Guide type: Area Guide
26th July 2016
Beneath the picturesque architecture and contagious community spirit, lies a fascinating past that dates as far back as Roman times. This antiquity is what sets Kings Langley apart from other commuter locations, making it unique and far more desirable.
Kings Langley’s royal heritage dates all the way back to 1276 when wife of King Edward I, Queen Eleanor, acquired the manor of Chilterne Langley. Queen Eleanor then erected a hunting palace on a hill above the village with its very own deer park, which became such a popular sensation that she was commemorated by having the village retitled as Langley Regina, which then evolved into Kings Langley.
Kings Langley’s history with royalty continued on for hundreds of years and still remains today. The Church of All Saints in the village was famously the burial place for Richard II’s body, until it was transferred to Westminster Abbey at a later date in history. However, one royal body that was buried here and that still remains in the memorial chapel is Edmund Langley, the 1st Duke of York.
As Kings Langley was nearby to Verulamium, a principal Roman city, it was a very popular place for Romans to settle. In fact, while a new housing development was being constructed in Kings Langley in 1981, the remains of a 2nd century Roman villa were discovered.
Today in the nearby town of St Albans, there are many interesting tourist attractions relating back to the region’s Roman history so everyone can learn about and enjoy the fascinating legacies that are hidden beneath the very pavements they walk upon. Verulamiam Museum is most definitely worth a visit as it offers the chance to marvel over recreated rooms portraying Roman lifestyle, as well as beautiful mosaic exhibitions and interactive displays.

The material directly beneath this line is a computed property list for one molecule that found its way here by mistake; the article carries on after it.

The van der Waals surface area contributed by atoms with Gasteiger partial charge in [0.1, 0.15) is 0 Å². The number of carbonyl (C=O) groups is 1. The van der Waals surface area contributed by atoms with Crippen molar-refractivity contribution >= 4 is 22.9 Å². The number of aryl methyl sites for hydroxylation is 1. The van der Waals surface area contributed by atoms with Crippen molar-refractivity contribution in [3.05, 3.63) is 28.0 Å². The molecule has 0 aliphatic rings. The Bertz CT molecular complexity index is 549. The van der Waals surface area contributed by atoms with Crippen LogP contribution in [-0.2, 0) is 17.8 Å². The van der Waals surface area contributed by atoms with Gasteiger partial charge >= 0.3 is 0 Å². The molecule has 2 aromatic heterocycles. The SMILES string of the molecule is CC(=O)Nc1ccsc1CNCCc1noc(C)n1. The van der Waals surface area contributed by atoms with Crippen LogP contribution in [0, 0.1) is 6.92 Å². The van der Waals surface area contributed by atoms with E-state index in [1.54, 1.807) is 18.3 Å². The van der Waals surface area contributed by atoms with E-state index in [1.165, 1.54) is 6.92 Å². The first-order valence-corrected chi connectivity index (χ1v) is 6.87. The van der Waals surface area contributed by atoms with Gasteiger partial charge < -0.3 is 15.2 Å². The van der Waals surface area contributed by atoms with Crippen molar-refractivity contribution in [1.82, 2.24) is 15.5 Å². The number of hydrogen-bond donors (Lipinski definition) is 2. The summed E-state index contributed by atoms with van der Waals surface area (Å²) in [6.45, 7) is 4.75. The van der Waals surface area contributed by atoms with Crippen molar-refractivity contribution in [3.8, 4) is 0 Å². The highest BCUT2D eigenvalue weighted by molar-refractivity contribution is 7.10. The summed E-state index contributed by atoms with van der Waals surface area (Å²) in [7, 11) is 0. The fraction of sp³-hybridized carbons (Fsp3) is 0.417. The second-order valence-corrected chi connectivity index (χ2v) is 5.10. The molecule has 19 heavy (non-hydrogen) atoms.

Another point of interest regarding the charming village of Kings Langley is the fact that it has frequently been mentioned in several of our favourite works of literature. Famously in Shakespeare’s Richard II, the grounds of Kings Langley’s Palace garden are the setting of numerous occasions throughout the play.
Kings Langley was the birthplace of the nation’s favourite comforting bedtime drink, Ovaltine. The factory for this moreish and malty drink opened over a hundred years ago in 1913 and it started off as a small business with just seven employees. However, as the business became more and more successful, two farms in the local area were purchased to support the food production needed to manufacture the drink, including dairy and poultry. In the 1950s the number of workers for the company grew to an impressive 1,400 and continued to boast success until it eventually closed in 2002.